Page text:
--> --> ABSTRACT: Analysis and Correlation of Growth Strata of the Lower Dawson Formation: Insight into the Tectono-stratigraphic Evolution of the Colorado Front Range, by Korey Harvey and Jennifer Aschoff; #90156 (2012)

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Analysis and Correlation of Growth Strata of the Lower Dawson Formation: Insight into the Tectono-stratigraphic Evolution of the Colorado Front Range

Korey Harvey and Jennifer Aschoff

Preliminary analysis and correlation of several growth strata outcrops along the eastern Colorado Front Range (CFR) help decipher the along strike component of basement-cored uplift during the Laramide orogeny. Although the CFR has been studied extensively, the 4-dimensional development of Laramide-style uplifts like the CFR is not well understood. Growth strata are stratigraphic successions that can be used to constrain uplift sequence, location and geometry of ancient structures and are critical to reconstructing the along-strike development and linkage of structures that constitute Laramide structures. This study presents preliminary data and interpretations from growth strata at two outcrop locales on the eastern CFR between Colorado Springs, CO and Sadalia, CO to constrain the along-strike development of the eastern CFR. Eight measured sections with eleven lithofacies were analyzed from three outcrops, ranging from braided fluvial to anastomosing fluvial depositional environments with paleocurrents from northeast to south. Ten syntectonic unconformities were identified at the Air Force Academy study site near Colorado Springs, CO. These syntectonic unconformities are interpreted to represent ten uplift/tilting events along frontal structures near Colorado Springs, Colorado. Forty miles north of the AFA study site, one syntectonic unconformity has been identified at Wildcat Mountain, and two syntectonic unconformities at the nearby Wildcat Tail in Sedalia, CO, suggesting one uplift/tilting event at the second study site. Preliminary interpretations of the correlation of the identified syntectonic unconformities show diachronous development of emerging structures that began in the south near Colorado Springs and expanded northward to Wildcat Mountain. Future work will include a third study site and along-strike correlations that will link the two aforementioned sites and elucidate the lateral linkning of these areas. In addition, future work will emphasize of the co-evolution of the CFR and adjacent depositional systems.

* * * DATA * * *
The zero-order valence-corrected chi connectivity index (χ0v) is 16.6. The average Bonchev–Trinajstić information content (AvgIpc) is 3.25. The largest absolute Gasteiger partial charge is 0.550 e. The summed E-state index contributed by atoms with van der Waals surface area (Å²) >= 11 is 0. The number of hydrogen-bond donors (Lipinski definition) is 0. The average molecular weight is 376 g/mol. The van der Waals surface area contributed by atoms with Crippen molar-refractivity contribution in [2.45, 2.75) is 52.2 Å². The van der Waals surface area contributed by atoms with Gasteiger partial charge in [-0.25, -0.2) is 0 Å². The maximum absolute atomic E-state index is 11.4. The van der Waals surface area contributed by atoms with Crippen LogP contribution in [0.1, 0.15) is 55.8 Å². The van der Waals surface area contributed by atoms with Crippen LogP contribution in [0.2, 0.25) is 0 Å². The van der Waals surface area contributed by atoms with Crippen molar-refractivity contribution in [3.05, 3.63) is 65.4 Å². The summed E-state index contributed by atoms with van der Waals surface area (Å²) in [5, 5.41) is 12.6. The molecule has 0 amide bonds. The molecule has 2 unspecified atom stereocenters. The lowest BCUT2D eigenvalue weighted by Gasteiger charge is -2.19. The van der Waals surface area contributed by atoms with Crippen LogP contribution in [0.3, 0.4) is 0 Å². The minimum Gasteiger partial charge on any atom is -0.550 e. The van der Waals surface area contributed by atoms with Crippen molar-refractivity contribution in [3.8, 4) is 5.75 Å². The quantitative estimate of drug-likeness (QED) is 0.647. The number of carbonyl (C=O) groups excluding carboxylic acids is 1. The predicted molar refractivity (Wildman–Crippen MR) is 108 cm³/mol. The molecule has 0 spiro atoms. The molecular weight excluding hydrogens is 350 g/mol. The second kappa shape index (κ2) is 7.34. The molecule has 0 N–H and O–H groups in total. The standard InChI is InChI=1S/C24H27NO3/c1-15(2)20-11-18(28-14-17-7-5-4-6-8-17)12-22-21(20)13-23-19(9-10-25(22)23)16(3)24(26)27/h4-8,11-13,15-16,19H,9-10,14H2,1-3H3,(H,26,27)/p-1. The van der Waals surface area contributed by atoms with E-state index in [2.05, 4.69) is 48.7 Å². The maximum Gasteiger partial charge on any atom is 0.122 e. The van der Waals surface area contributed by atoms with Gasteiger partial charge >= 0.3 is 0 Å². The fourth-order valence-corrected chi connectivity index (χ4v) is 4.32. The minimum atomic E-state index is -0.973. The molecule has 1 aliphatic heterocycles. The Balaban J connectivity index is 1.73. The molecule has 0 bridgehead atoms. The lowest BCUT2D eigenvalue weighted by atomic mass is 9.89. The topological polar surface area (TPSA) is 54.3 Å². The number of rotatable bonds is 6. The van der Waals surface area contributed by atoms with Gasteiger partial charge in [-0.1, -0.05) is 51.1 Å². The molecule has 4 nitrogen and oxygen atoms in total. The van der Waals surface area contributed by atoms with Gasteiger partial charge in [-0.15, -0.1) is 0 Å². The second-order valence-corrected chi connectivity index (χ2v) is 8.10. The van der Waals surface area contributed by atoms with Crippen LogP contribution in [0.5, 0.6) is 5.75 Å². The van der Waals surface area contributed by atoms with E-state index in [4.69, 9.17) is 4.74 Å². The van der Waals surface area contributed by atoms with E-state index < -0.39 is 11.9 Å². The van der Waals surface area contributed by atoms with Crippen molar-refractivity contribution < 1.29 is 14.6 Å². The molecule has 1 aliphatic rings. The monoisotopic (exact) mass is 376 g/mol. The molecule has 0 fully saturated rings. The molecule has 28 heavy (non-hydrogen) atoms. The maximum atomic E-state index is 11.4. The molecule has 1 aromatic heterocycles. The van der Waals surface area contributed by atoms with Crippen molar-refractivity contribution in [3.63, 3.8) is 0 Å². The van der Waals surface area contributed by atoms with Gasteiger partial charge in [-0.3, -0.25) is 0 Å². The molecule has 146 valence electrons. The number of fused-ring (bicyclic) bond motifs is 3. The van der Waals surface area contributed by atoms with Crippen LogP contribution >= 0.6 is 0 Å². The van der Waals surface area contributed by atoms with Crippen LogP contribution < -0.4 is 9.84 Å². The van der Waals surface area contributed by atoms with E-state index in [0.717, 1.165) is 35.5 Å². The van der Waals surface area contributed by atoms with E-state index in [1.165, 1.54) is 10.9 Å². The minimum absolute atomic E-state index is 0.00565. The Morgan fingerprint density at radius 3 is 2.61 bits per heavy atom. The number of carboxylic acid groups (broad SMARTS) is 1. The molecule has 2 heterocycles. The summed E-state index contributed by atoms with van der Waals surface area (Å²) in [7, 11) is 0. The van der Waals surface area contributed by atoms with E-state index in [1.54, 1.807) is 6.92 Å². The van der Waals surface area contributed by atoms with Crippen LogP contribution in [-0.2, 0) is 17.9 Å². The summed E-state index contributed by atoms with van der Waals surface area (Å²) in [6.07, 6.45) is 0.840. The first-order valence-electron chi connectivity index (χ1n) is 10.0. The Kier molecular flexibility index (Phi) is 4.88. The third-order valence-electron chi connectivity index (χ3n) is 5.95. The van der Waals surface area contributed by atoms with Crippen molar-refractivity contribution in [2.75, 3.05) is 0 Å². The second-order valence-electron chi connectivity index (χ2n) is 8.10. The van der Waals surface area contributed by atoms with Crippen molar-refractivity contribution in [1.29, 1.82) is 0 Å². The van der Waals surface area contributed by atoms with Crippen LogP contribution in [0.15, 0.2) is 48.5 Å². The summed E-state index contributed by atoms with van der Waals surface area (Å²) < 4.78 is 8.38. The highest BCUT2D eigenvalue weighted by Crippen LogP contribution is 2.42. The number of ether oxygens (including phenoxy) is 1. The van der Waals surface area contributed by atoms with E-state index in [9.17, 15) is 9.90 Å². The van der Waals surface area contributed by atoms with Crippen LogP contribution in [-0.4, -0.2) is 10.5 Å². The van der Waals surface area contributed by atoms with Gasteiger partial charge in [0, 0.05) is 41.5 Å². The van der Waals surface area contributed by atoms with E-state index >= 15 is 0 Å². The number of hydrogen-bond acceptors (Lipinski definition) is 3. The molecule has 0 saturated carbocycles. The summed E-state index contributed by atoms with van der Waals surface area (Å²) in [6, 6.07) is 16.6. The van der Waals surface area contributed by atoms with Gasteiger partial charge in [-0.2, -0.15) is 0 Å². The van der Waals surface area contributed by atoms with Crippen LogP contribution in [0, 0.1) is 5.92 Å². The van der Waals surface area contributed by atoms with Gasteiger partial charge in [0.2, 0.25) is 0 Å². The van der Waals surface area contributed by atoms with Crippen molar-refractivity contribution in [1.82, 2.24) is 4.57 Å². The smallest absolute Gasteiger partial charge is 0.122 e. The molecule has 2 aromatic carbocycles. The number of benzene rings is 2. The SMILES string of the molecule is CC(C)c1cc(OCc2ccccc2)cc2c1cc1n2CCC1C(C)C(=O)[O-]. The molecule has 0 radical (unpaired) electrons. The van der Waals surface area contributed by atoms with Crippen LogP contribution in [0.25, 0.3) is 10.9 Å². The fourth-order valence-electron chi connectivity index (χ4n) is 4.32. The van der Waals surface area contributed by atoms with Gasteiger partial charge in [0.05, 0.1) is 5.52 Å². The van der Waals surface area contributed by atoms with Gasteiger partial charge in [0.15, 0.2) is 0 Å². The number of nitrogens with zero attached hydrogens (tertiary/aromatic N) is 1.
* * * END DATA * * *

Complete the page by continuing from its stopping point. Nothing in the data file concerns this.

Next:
AAPG Search and Discovery Article #90156©2012 AAPG Rocky Mountain Section Meeting, Grand Junction, Colorado, 9-12 September 2012